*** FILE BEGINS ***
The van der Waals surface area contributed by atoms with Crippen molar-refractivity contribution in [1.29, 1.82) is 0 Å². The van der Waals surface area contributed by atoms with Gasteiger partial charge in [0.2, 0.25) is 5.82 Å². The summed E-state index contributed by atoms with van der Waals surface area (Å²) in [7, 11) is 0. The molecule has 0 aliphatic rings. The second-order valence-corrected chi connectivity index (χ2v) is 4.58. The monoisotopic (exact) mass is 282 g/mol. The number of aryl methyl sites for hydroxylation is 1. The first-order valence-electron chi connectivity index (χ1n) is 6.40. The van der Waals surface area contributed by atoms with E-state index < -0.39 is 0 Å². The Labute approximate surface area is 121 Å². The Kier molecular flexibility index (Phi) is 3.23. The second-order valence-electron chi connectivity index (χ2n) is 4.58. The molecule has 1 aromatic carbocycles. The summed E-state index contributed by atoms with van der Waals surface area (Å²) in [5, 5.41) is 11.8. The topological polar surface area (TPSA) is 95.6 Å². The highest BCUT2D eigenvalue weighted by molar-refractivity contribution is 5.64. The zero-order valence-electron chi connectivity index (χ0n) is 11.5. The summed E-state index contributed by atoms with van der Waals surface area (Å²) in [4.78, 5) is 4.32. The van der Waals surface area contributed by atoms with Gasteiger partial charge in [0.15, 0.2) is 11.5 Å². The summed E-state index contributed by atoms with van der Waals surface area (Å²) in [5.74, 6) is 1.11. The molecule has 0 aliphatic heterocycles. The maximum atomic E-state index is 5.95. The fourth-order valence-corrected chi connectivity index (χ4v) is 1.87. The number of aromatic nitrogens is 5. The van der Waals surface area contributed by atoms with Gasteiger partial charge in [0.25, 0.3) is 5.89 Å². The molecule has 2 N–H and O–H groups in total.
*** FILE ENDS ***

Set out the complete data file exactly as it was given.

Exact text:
The van der Waals surface area contributed by atoms with Crippen molar-refractivity contribution in [1.29, 1.82) is 0 Å². The van der Waals surface area contributed by atoms with Gasteiger partial charge in [0.2, 0.25) is 5.82 Å². The summed E-state index contributed by atoms with van der Waals surface area (Å²) in [7, 11) is 0. The molecule has 0 aliphatic rings. The second-order valence-corrected chi connectivity index (χ2v) is 4.58. The monoisotopic (exact) mass is 282 g/mol. The number of aryl methyl sites for hydroxylation is 1. The first-order valence-electron chi connectivity index (χ1n) is 6.40. The van der Waals surface area contributed by atoms with E-state index < -0.39 is 0 Å². The Labute approximate surface area is 121 Å². The Kier molecular flexibility index (Phi) is 3.23. The second-order valence-electron chi connectivity index (χ2n) is 4.58. The molecule has 1 aromatic carbocycles. The summed E-state index contributed by atoms with van der Waals surface area (Å²) in [5, 5.41) is 11.8. The topological polar surface area (TPSA) is 95.6 Å². The highest BCUT2D eigenvalue weighted by molar-refractivity contribution is 5.64. The zero-order valence-electron chi connectivity index (χ0n) is 11.5. The summed E-state index contributed by atoms with van der Waals surface area (Å²) in [4.78, 5) is 4.32. The van der Waals surface area contributed by atoms with Gasteiger partial charge in [0.15, 0.2) is 11.5 Å². The summed E-state index contributed by atoms with van der Waals surface area (Å²) in [5.74, 6) is 1.11. The molecule has 0 aliphatic heterocycles. The maximum atomic E-state index is 5.95. The fourth-order valence-corrected chi connectivity index (χ4v) is 1.87. The number of aromatic nitrogens is 5. The van der Waals surface area contributed by atoms with Gasteiger partial charge in [0.25, 0.3) is 5.89 Å². The molecule has 2 N–H and O–H groups in total.